A peaceful end to the crisis has never felt so distant, and the stench of dictatorship has never felt so putrid.
This past Sunday, Maduro named newly-appointed vice-president Tarek El Aissami head of the Comando Nacional Antigolpe [National Anti-Coup Command] (NACC). The NACC is made up of a collection of high-level PSUV officials, including Minister of Defense Vladimir Padrino Lopez, PSUV vice-president Diosado Cabello, Minister of the Interior, Justice and Peace Nestor Reverol, and Major General Cesar Vega, Commander of the National Militia, among others.
While Maduro was sparse on details, he did say that the NACC’s goal was to “defeat and put a definitive end to all vestiges of the right-wing oligarchical coup d’etat“. He also said that the NACC would “dedicate itself 24 hours a day” to fight the right-wing terrorists trying to overthrow him.
In a matter of four days, the Maduro regime hit new heights of authoritarian repression. The NACC locked up at least six opposition figures in just four days, a depressing sign of things to come.
National Assembly deputy of the Voluntad Popular (VP) party Gilber Caro was arrested, despite having parliamentary immunity. So were Roniel Farias, Irwing Rocca, Jorge Luis Gonzalez and Rosmer Rubio, all regional VP members. Officers from the Servicio Bolivariano de Inteligencia Nacional [SEBIN] visited the home of human rights activist Lilian Tintori, who is also the wife of imprisoned VP leader Leopoldo Lopez, and later accused her of having been involved in a plot to assault the Miraflores Palace and break Lopez out of jail. High-profile Chavez critic Raul Baduel was re-arrested, and the Comptroller General’s Office revealed that it had an open investigation against Miranda state governor Henrique Capriles.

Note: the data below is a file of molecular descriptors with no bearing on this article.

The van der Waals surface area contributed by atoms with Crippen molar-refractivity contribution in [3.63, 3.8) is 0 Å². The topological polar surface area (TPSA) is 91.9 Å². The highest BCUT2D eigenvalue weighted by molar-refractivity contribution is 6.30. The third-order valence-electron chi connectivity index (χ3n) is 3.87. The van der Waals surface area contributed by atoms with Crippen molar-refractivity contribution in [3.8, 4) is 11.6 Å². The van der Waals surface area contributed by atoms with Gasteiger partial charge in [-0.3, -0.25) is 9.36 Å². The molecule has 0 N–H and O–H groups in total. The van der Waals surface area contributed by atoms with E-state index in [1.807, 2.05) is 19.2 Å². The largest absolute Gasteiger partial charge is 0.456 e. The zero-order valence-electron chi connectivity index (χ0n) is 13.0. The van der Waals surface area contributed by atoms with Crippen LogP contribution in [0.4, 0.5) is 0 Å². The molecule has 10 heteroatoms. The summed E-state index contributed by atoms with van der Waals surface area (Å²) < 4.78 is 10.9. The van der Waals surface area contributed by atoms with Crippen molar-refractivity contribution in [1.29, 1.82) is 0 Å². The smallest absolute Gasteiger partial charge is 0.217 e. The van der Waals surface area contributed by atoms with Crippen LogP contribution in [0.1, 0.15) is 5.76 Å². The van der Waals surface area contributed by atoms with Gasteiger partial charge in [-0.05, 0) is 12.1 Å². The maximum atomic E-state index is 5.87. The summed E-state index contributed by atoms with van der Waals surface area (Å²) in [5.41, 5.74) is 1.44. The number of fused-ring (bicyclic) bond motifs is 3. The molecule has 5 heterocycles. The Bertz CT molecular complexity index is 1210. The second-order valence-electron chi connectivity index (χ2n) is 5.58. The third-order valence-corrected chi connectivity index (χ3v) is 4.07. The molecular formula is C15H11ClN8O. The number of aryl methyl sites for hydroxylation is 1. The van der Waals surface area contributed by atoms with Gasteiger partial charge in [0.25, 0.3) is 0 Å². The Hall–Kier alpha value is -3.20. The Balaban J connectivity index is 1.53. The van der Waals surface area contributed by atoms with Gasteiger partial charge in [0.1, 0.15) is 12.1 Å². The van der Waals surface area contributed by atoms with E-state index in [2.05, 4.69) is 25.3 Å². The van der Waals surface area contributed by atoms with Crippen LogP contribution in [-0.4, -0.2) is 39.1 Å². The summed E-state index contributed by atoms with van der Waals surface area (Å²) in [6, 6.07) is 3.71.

In the upside-down system of “justice” that Chavez and Maduro built, all are guilty until proven innocent. El Aissami already promised on television that Caro – who has yet to be formally charged – will be punished “by the full weight of the law”. Trials are merely a formality, an only half-serious attempt to stamp some legitimacy on the process.
In order to make sense of why the NACC exists and why it has been so busy in its first few days of operation, two points must be made clear.
First, anyone who opposes the Maduro regime is by definition a terrorist, an ultra-right wing fascist and an enemy of the Bolivarian Revolution. The regime’s worldview does not include legitimate political opposition. This is true for all dictatorships. On Thursday, El Aissami called Voluntad Popular an “anti-democratic” terrorist group. This, despite the fact that VP is one of the largest opposition parties in the country, enjoys widespread support and has never been formally charged or otherwise targeted by the Venezuelan justice system for being a “terrorist group”. The reason for this is that, despite El Aissami’s assertion, VP is in actuality not a terrorist group. It is a legitimate, democratic, non-violent political party that opposes the PSUV. But, for the Maduro regime, no such thing exists: any opposition is by definition fascist, terrorist, violent, criminal.
Second, El Aissami’s ascendance to the position of vice-president and head of the NACC signals a troubling turn to hard-line authoritarianism for Venezuela. El Aissami has long been suspected of being a high-level drug trafficker, and while he was once a shoe-in to replace Chavez, he allegedly fell out of favour with the leader for being too ambitious and involved in illegal activities. The fact that Maduro chose him as his vice-president may be a sign that he is deliberately surrounding himself with individuals who have extremely high “exit costs”. In other words, Maduro appears to be giving top-level positions in government to people who, because of their involvement in the drug trade and other illicit endeavours, simply cannot afford to let the regime fall. These are the kinds of people who will stop at nothing to ensure the survival of the regime, even if it means ruthless crackdowns on political opponents. In this respect, El Aissami is the right man at the right time in the right place for Maduro, which for the rest of Venezuelans makes him the wrong man at the wrong time in the wrong place.
If there was any hope that 2017 would see a change for the better in Venezuela, the NACC dashed it in a mere four days. El Aissami’s appointments – first as vice-president and then as head of the regime’s newest and evidently formidable machinery of repression – has made it clear that Maduro and the PSUV are going for broke.
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